November 14, 1927: Newspaper lauds violin-playing police officer as “Duluth’s Fiddlin’ Copper”

On this day in Duluth in 1927, the Duluth News Tribune celebrated Dave Schwartz, a patrolman of the Duluth Police Department and a heck of a violin player, calling him “Duluth’s Fiddlin’ Copper.” Apparently Schwartz, who was shy about his talents, accompanied his fellow officers as they sang—the newspaper called the DPD’s chorus “one of the best…in the state” and noted that its members “are fonder of music than is the well-known duck of water.” Indeed, Schwartz’s fellow officers told the paper he not only “swings a mean bow” but in fact was “equally proficient vocally and commands attention of the policeman when they gather in the assembly room.” The chorus was led by patrolman Wallace Johnston, who sang bass and was referred to as “Professor.” Johnston provided more fodder for the reporter by leading the chorus, accompanied by Schwartz, in a little ditty he had written in honor of his fiddler friend. We don’t know the tune, but here are the lyrics: “When the copper on his beat, / Saunters gaily down the street, / Don’t forget he has a pair of hands, / Just as useful as his feet.”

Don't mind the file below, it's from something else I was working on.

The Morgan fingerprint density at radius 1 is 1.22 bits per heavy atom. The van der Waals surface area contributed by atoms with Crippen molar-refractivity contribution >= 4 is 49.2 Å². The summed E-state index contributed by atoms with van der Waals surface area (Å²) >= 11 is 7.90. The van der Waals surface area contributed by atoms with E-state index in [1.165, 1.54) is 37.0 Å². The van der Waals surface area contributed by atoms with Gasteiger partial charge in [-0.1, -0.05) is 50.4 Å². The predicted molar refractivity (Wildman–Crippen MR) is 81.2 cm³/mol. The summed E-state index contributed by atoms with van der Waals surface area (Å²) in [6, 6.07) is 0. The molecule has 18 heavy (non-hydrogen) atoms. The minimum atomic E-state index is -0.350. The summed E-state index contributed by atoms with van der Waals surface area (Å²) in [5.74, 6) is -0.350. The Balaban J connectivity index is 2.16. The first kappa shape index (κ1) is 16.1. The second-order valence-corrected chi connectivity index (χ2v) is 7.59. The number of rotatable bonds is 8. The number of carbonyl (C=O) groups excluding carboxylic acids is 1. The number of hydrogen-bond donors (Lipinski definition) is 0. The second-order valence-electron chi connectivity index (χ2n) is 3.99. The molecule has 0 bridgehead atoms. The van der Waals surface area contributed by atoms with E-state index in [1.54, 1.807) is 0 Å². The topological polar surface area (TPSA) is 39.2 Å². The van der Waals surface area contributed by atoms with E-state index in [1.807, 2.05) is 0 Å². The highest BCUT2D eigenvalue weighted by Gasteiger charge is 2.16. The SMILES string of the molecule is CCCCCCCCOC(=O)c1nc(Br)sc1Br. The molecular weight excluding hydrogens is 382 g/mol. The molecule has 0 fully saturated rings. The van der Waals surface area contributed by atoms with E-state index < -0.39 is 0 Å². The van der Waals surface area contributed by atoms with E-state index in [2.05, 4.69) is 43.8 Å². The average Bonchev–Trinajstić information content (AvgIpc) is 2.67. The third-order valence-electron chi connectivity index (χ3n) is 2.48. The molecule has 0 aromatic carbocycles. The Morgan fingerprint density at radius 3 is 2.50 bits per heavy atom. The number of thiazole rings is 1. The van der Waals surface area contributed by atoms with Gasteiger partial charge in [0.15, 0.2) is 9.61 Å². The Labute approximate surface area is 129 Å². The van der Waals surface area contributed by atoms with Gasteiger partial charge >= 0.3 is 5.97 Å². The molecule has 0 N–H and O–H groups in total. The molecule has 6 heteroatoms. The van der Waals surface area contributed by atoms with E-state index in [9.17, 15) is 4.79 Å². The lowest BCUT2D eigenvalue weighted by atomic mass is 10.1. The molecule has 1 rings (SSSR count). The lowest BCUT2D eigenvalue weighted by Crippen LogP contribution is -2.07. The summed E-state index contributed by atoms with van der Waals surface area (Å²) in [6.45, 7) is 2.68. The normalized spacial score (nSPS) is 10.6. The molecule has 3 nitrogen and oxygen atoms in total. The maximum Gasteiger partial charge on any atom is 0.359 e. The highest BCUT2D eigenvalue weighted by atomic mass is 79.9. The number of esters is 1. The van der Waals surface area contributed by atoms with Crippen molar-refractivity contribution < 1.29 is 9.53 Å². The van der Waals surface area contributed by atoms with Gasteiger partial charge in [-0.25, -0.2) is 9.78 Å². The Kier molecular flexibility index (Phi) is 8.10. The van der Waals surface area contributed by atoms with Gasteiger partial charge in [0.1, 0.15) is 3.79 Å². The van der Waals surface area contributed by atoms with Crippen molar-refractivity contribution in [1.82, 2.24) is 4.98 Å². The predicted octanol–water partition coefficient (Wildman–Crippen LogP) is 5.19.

Dave Schwartz, Duluth’s “Fiddlin’ Copper.” (Image: Zenith City Press)

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